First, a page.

Preservation Buffalo Niagara is recognizing outstanding preservation projects and those contributing to regional preservation efforts at its annual awards ceremony May 31, 11:30 AM at Kleinhans Music Hall. Buffalo Rising has been profiling this year’s winners leading up to the May event.
The Oakwood Cemetery Association in Niagara Falls has engaged in best practices for the preservation of iconic buildings, grave markers and the landscape design. The association has converted an often ignored space into a living and active museum. Regular programming focuses on educating the public in a manner that cultivates an appreciation of architectural treasures and an important past.
Prior to 2009, the cemetery on Portage Road near Pine Avenue was on the brink of insolvency; mismanagement and deferred maintenance put this unique cultural treasure in peril. With the Oakwood Cemetery Association, a group of dedicated volunteers turned the tide and transformed what could have been another frustrating causality of economic decline into a radiant symbol of pride and hope.
Located in the heart of Niagara Falls, Oakwood Cemetery is a hidden treasure which is a vital connection to some of the region’s most notable residents. The final resting place for close to 20,000 people on 18 acres, this cemetery is home to significant architectural features including unique headstones, iconic buildings, and a Green & Wicks designed mausoleum which houses an original Tiffany window.
Despite its contemporary urban setting, the cemetery is a classic example of the rural cemetery movement that began in the 1830s. Oakwood Cemetery was designed in 1852 by noted railroad designer and Niagara Falls civil engineer Theodore Dehone Judah; the cemetery has not deviated from its original layout with mature trees and shrubbery.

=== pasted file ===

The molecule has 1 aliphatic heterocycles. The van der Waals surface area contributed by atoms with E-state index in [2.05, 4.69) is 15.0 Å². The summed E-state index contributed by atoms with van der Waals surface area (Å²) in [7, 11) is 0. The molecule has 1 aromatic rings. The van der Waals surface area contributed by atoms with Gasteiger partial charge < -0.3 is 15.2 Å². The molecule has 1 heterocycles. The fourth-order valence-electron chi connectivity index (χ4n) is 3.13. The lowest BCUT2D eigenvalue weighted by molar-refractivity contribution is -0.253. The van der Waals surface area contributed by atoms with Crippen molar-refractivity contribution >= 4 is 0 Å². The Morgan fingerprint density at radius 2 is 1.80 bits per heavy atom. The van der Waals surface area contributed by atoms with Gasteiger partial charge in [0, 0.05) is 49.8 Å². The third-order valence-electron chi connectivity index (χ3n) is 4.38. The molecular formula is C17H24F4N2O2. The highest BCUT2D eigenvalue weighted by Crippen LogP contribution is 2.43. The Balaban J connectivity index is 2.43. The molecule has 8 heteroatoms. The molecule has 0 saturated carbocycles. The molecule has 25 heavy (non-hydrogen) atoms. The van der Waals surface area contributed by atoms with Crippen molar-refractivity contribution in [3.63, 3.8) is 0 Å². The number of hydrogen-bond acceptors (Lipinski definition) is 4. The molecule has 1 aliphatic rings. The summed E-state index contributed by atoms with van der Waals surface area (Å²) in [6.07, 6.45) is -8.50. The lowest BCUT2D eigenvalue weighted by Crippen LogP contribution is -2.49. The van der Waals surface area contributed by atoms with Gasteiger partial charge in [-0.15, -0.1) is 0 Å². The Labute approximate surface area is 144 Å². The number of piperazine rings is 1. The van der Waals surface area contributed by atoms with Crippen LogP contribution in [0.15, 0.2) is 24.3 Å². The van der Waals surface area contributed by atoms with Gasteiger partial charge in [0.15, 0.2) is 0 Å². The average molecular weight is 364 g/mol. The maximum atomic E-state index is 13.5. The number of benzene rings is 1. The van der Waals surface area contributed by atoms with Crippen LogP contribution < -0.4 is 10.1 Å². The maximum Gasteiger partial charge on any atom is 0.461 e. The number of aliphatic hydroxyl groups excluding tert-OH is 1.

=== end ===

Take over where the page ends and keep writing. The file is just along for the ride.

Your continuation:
Following periods of rapid growth between 1910 and the 1930s, the once rural setting was transformed in an urban setting. Currently, the surrounding neighborhood is a mix of stable, well kept homes and declining, poorly cared for structures.
The period from 1990-2005, was a very difficult period for the cemetery. Reflective of economic disinvestment in the city, Oakwood began to deteriorate. Buildings began to fall into disrepair. The cemetery board rarely met and the grounds were shabby. Conditions became so dire that the New York State Department of State, Division of Cemeteries warned that insolvency was imminent.
In 2009, a group of dedicated individuals began a reorganization of the cemetery association. The new board was determined to not only resurrect the physical grounds to its past grandeur but also to introduce programming that promoted the cemetery as an outdoor museum. In a short period, the new board injected not just new energy but a sense of hope in a city that has had its heart broken one too many times.
The Oakwood Cemetery has breathed new life in an area of Niagara Falls that is often overlooked and even unknown. Oakwood has embraced the proud history of Niagara Falls through reenactments of lives of abolitionist and Civil War heroes. “Ghost tours” have been organized to showcase some of the eccentric daredevils buried in Oakwood. The association has actively recruited the youth of the community to assist in the preservation and promotion of the cemetery. The Young Archeologists of Niagara Wheatfield School District, the Girls Scouts, and the Boys Scouts have been vigorously involved in the restoration of grave markers and the preservation of landscape features.
The association is currently in the process of digitalizing burial records and not long ago became the archival home of the Niagara County Odd Fellow Records. Of late, the cemetery has completed a landscape survey/inventory, developed a five year master plan, and was listed as a local landmark. Now, they have begun the process for listing with the State and National Registers of historic places.
The preservation community in Niagara Falls, especially the Historic Preservation Commission, is proud of what the Oakwood Cemetery Association has accomplished and is striving to do. The Oakwood Cemetery Association proves that in spite of limited funds, hard work and dedication can make a difference.
Photos by James Bragg